Some times when you see seeds for sale or for swap, they are labeled as F1 hybrids. But do you know what that means? If not, read on…
An F1 hybrid is a result of crossing two pure genetic lines of plants, to make one new genetic line. But that’s getting a bit ahead of ourselves…
Most seeds you buy are pure line seeds. That means that they will consistently produce the same plant. Producers may see an advantage in crossing two of these lines. The resulting plant is an F1 hybrid.
It then takes many years of consistent breeding to make sure you produce a pure line of plants with the genetic advantages that made you cross-pollinate two pure lines in the first place.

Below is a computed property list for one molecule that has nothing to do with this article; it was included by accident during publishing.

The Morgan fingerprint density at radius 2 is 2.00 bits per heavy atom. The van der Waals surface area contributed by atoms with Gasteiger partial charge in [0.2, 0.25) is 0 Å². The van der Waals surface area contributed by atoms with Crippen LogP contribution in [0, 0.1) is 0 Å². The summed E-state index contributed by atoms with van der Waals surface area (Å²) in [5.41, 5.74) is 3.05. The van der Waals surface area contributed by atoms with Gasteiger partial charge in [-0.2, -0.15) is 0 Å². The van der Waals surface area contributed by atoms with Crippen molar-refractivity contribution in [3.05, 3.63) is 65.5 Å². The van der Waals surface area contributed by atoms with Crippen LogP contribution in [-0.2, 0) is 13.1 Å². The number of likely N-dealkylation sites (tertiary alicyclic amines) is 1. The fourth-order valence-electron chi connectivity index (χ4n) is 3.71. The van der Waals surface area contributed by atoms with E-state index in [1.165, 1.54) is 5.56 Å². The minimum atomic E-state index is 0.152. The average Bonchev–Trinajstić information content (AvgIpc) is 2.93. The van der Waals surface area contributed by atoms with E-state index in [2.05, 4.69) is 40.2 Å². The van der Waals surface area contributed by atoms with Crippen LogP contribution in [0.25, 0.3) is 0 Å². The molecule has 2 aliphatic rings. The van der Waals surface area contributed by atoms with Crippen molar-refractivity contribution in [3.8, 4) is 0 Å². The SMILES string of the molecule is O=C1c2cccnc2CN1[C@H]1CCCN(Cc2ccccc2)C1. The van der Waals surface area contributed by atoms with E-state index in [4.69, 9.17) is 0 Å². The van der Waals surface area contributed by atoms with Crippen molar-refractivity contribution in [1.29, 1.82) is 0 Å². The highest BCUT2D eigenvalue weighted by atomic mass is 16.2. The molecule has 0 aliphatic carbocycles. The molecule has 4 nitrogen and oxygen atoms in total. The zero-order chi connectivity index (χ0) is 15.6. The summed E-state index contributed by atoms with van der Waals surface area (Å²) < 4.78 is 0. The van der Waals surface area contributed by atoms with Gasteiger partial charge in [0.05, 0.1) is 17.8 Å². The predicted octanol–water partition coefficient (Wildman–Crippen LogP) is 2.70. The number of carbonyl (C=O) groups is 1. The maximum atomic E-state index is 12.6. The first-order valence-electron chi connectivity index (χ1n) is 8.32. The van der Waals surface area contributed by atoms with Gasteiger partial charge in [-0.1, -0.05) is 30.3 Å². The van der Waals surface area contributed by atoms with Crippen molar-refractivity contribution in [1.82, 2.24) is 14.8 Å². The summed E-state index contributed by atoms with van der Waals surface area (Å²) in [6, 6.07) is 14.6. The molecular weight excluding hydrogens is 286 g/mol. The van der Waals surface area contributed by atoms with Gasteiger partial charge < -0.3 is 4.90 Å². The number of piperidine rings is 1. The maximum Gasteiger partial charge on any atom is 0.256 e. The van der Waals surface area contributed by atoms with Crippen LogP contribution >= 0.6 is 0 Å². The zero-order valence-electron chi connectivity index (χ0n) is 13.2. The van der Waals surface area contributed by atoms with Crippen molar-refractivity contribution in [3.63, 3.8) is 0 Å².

And that few years of breeding to make a consistent genetic line costs money, which is why F1 hybrids are sometimes a little bit more expensive.
But, seed collected from an F1 hybrid will not produce plants which are the same as those from which it is collected. That’s why it isn’t such a good idea to save seeds from supermarket varieties, although if you aren’t too bothered about the variety it can be a fun way to experiment in the garden. You can only obtain new pure lines by crossing those pure line varieties (for a few generations) – and only the original breeder has the necessary pure lines.
So it works both ways. The gardener gets better, though more expensive, varieties and the plant breeder gets a reasonable return on the investment of their time and skill.
And the next time you see F1 hybrid, you’ll know exactly what it means.